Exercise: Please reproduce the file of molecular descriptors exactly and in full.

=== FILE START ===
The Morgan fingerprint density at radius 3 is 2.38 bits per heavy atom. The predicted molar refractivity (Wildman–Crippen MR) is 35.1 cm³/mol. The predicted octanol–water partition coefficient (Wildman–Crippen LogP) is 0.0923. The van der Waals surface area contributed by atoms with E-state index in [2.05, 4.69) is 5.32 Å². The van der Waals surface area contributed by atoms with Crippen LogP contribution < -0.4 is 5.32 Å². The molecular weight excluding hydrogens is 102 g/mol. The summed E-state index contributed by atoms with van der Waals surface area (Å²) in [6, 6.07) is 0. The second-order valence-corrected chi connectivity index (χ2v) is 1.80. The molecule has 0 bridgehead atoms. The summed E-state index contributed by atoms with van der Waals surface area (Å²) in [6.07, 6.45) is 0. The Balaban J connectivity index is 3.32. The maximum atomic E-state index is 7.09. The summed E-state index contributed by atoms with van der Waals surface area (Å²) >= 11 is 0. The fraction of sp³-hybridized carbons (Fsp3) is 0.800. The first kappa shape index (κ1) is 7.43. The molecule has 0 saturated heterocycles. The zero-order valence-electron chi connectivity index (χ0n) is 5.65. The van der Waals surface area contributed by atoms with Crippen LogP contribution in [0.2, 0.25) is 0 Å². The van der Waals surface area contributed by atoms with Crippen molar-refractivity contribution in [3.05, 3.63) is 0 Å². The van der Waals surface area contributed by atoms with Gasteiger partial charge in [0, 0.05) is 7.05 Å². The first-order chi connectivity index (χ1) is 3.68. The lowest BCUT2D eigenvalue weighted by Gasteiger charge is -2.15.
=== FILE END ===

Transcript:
The Morgan fingerprint density at radius 3 is 2.38 bits per heavy atom. The predicted molar refractivity (Wildman–Crippen MR) is 35.1 cm³/mol. The predicted octanol–water partition coefficient (Wildman–Crippen LogP) is 0.0923. The van der Waals surface area contributed by atoms with E-state index in [2.05, 4.69) is 5.32 Å². The van der Waals surface area contributed by atoms with Crippen LogP contribution < -0.4 is 5.32 Å². The molecular weight excluding hydrogens is 102 g/mol. The summed E-state index contributed by atoms with van der Waals surface area (Å²) in [6, 6.07) is 0. The second-order valence-corrected chi connectivity index (χ2v) is 1.80. The molecule has 0 bridgehead atoms. The summed E-state index contributed by atoms with van der Waals surface area (Å²) in [6.07, 6.45) is 0. The Balaban J connectivity index is 3.32. The maximum atomic E-state index is 7.09. The summed E-state index contributed by atoms with van der Waals surface area (Å²) >= 11 is 0. The fraction of sp³-hybridized carbons (Fsp3) is 0.800. The first kappa shape index (κ1) is 7.43. The molecule has 0 saturated heterocycles. The zero-order valence-electron chi connectivity index (χ0n) is 5.65. The van der Waals surface area contributed by atoms with Crippen LogP contribution in [0.2, 0.25) is 0 Å². The van der Waals surface area contributed by atoms with Crippen molar-refractivity contribution in [3.05, 3.63) is 0 Å². The van der Waals surface area contributed by atoms with Gasteiger partial charge in [0, 0.05) is 7.05 Å². The first-order chi connectivity index (χ1) is 3.68. The lowest BCUT2D eigenvalue weighted by Gasteiger charge is -2.15.